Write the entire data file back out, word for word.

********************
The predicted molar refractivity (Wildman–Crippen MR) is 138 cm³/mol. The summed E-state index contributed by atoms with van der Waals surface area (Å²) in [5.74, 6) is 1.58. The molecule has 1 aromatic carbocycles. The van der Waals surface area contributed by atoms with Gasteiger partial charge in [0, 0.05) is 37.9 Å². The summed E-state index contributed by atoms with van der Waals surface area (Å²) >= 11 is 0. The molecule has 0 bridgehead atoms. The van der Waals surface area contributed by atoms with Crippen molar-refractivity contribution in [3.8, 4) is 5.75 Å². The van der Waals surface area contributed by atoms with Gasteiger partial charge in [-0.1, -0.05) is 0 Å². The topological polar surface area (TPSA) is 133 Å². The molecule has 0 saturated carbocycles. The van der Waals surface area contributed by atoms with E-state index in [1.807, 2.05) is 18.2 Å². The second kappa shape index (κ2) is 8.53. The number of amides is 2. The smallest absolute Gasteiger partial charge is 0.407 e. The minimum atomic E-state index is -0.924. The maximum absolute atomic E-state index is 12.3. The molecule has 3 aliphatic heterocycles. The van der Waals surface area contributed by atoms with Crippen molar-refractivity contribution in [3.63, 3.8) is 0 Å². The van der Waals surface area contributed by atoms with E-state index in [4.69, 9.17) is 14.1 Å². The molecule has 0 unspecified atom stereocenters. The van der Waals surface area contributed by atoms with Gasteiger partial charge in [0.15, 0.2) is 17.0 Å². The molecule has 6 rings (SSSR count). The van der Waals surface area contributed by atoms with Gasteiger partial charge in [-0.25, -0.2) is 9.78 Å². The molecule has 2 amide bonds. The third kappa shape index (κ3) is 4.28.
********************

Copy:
The predicted molar refractivity (Wildman–Crippen MR) is 138 cm³/mol. The summed E-state index contributed by atoms with van der Waals surface area (Å²) in [5.74, 6) is 1.58. The molecule has 1 aromatic carbocycles. The van der Waals surface area contributed by atoms with Gasteiger partial charge in [0, 0.05) is 37.9 Å². The summed E-state index contributed by atoms with van der Waals surface area (Å²) >= 11 is 0. The molecule has 0 bridgehead atoms. The van der Waals surface area contributed by atoms with Crippen molar-refractivity contribution in [3.8, 4) is 5.75 Å². The van der Waals surface area contributed by atoms with Gasteiger partial charge in [-0.1, -0.05) is 0 Å². The topological polar surface area (TPSA) is 133 Å². The molecule has 0 saturated carbocycles. The van der Waals surface area contributed by atoms with E-state index in [1.807, 2.05) is 18.2 Å². The second kappa shape index (κ2) is 8.53. The number of amides is 2. The smallest absolute Gasteiger partial charge is 0.407 e. The minimum atomic E-state index is -0.924. The maximum absolute atomic E-state index is 12.3. The molecule has 3 aliphatic heterocycles. The van der Waals surface area contributed by atoms with Crippen molar-refractivity contribution in [3.63, 3.8) is 0 Å². The van der Waals surface area contributed by atoms with E-state index in [4.69, 9.17) is 14.1 Å². The molecule has 0 unspecified atom stereocenters. The van der Waals surface area contributed by atoms with Gasteiger partial charge in [0.15, 0.2) is 17.0 Å². The molecule has 6 rings (SSSR count). The van der Waals surface area contributed by atoms with Gasteiger partial charge in [-0.25, -0.2) is 9.78 Å². The molecule has 2 amide bonds. The third kappa shape index (κ3) is 4.28.